Boston restaurants rally to support desperately ailing businesses and demand social justice.
Not trying to be a Debbie Downer with all these headlines, but there really wasn’t a lot of upbeat restaurant news in 2020. One silver lining, though, has been the camaraderie fostered within an already tight-knit industry. Restaurant workers have come together to support each other and the larger community in truly inspiring ways: They’ve launched countless fundraisers, formed grassroots groups like Mass Restaurants United, which has been pushing for aid from Beacon Hill lawmakers, and—against the backdrop of an energizing year in the Black Lives Matter movement—advocated for racial equity through efforts like the Boston Black Hospitality Coalition. In many cases, they’ve even managed to creatively integrate service-oriented missions into their innovative business pivots. Consider Pagu chef-owner Tracy Chang, who worked with star restaurateur Ken Oringer to launch Off Their Plate, a nationwide initiative to feed frontline healthcare workers while keeping kitchen staff employed, and then collaborated with Mei Mei marvel Irene Li to form Project Restore Us, which makes deliveries of culturally appropriate groceries to working immigrant families.
The James Beard Foundation announces its annual award finalists—if not the winners.
In May, the James Beard Awards (oft compared to the Oscars of the restaurant world) announced its 2020 finalists, and Massachusetts was well-represented. Oleana owner Ana Sortun received a nod in the Outstanding Chef category, while her restaurant group’s pastry guru, Maura Kilpatrick, earned Outstanding Baker consideration for Sofra Bakery. Cassie Piuma of Sarma (our own Best of Boston pick for General Excellence) was nominated for Best Chef, Northeast; so was now-regular Chopped judge Tiffani Faison, for her work at Orfano (glowingly reviewed here). Established duo Jamie Bissonnette and Ken Oringer were jointly nominated for Outstanding Restaurateur, while Mei Mei’s Irene Li was acknowledged as a Rising Star Chef of the Year. Fox & the Knife, another Best of Boston winner helmed by Karen Akunowicz, was recognized as a Best New Restaurant contender, and the transportive, tiki-inspired interior of Shore Leave earned the architects at Hacin + Associates a Design category nomination. Ultimately, though, winners were not announced—an unprecedented decision that was ostensibly about being sensitive to restaurant struggles during the COVID crisis, but also reportedly a response to the institution’s reckoning with systemic bias and problematic chef behavior.
Massachusetts okays restaurants to serve beer and wine—and eventually, cocktails—to go.
We’re not exactly Las Vegas, but Boston has relaxed some of its puritanical booze rules at long last. (It only took a pandemic!) In April, Governor Charlie Baker gave the green-light for restaurants to sell beer and wine to go (as long as they accompany a food order); in late July, the new rules were expanded to allow for purchase of prepared cocktails. In the short term, this loosening-up of liquor laws has offered struggling eateries some much-needed avenues of revenue. Looking long-term, though, it’s also hopefully proven to the Powers That Be that allowing takeout tipples won’t turn us into Sin City or suddenly put package stores out of business. Here’s hoping that, post pandemic, we don’t get all bottled up again.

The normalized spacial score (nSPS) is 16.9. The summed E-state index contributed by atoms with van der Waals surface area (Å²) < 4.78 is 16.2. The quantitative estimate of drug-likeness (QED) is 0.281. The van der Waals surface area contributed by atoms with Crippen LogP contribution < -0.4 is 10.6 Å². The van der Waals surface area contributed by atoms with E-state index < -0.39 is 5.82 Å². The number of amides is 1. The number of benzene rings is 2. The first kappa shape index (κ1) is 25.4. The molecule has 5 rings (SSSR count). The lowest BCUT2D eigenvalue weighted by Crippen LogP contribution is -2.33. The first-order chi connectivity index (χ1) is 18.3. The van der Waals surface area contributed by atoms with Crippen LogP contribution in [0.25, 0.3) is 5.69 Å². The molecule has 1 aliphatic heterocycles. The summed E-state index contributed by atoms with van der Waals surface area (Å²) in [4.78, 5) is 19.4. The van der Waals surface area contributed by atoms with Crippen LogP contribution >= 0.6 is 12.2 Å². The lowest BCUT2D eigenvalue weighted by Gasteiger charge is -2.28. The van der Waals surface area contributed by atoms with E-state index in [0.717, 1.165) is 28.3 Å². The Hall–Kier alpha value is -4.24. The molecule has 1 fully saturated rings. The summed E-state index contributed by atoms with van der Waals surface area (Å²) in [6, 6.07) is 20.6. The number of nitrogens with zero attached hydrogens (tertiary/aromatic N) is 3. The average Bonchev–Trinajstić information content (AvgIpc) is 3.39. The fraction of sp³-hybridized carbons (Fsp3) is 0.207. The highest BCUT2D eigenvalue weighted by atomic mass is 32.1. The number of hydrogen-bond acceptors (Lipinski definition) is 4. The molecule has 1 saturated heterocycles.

Phantom Gourmet CEO steps down after mocking Black Lives Matter protests.
To anyone without a mound of melted nacho cheese where their common sense and compassion should be, “defund potatoes, not police” is probably not the kind of wocka-wocka joke a major business owner should post on Facebook when millions of people are filling the streets to protest systemic racism and the murder of Black Americans by those entrusted to protect and serve. But it’s among the insensitive one-liners that former Phantom Gourmet cohost Dave Andelman tossed out on social media over a series of days in June, ultimately leading to public outcry, an apology, a two-month hiatus for his popular WBZ TV show, and his stepping down from the family business. (Another greatest hit: “We don’t take a knee here. This is America, not Game of Thrones.“) Andelman’s flippant, let’s-mock-the-libs buffoonery at the expense of a deeply serious equal justice movement may not have surprised those who have followed the Phantom leadership’s occasionally controversial public musings and forays into politics. At least Phantom Gourmet subsequently committed to changing its show and company culture—promises that will, hopefully, last longer than a bad tweet.
Patio dining explodes (and gets mighty creative) across Boston.